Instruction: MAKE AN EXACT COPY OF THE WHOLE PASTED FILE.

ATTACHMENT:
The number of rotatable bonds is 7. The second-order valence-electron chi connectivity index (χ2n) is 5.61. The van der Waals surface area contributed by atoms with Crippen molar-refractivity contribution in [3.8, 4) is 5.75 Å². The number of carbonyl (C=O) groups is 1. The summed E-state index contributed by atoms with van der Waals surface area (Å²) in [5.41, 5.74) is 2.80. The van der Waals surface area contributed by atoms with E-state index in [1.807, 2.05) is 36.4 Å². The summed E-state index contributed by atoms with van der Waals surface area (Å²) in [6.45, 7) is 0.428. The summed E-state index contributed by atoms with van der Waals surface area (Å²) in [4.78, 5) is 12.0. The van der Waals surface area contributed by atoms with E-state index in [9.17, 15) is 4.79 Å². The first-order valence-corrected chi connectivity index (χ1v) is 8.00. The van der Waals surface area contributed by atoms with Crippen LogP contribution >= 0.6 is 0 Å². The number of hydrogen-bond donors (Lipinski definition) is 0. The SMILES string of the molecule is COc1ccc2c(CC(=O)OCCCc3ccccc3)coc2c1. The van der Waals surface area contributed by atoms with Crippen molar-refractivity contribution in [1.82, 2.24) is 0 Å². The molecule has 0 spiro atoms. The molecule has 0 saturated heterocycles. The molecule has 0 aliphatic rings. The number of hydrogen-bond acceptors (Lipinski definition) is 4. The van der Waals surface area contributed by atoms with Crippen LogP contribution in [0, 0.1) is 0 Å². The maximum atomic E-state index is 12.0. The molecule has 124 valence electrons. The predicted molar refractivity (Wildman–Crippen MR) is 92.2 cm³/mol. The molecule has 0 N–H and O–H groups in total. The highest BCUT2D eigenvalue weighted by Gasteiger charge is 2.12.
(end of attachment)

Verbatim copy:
The number of rotatable bonds is 7. The second-order valence-electron chi connectivity index (χ2n) is 5.61. The van der Waals surface area contributed by atoms with Crippen molar-refractivity contribution in [3.8, 4) is 5.75 Å². The number of carbonyl (C=O) groups is 1. The summed E-state index contributed by atoms with van der Waals surface area (Å²) in [5.41, 5.74) is 2.80. The van der Waals surface area contributed by atoms with E-state index in [1.807, 2.05) is 36.4 Å². The summed E-state index contributed by atoms with van der Waals surface area (Å²) in [6.45, 7) is 0.428. The summed E-state index contributed by atoms with van der Waals surface area (Å²) in [4.78, 5) is 12.0. The van der Waals surface area contributed by atoms with E-state index in [9.17, 15) is 4.79 Å². The first-order valence-corrected chi connectivity index (χ1v) is 8.00. The van der Waals surface area contributed by atoms with Crippen LogP contribution >= 0.6 is 0 Å². The number of hydrogen-bond donors (Lipinski definition) is 0. The SMILES string of the molecule is COc1ccc2c(CC(=O)OCCCc3ccccc3)coc2c1. The van der Waals surface area contributed by atoms with Crippen molar-refractivity contribution in [1.82, 2.24) is 0 Å². The molecule has 0 spiro atoms. The molecule has 0 saturated heterocycles. The molecule has 0 aliphatic rings. The number of hydrogen-bond acceptors (Lipinski definition) is 4. The van der Waals surface area contributed by atoms with Crippen LogP contribution in [0, 0.1) is 0 Å². The maximum atomic E-state index is 12.0. The molecule has 124 valence electrons. The predicted molar refractivity (Wildman–Crippen MR) is 92.2 cm³/mol. The molecule has 0 N–H and O–H groups in total. The highest BCUT2D eigenvalue weighted by Gasteiger charge is 2.12.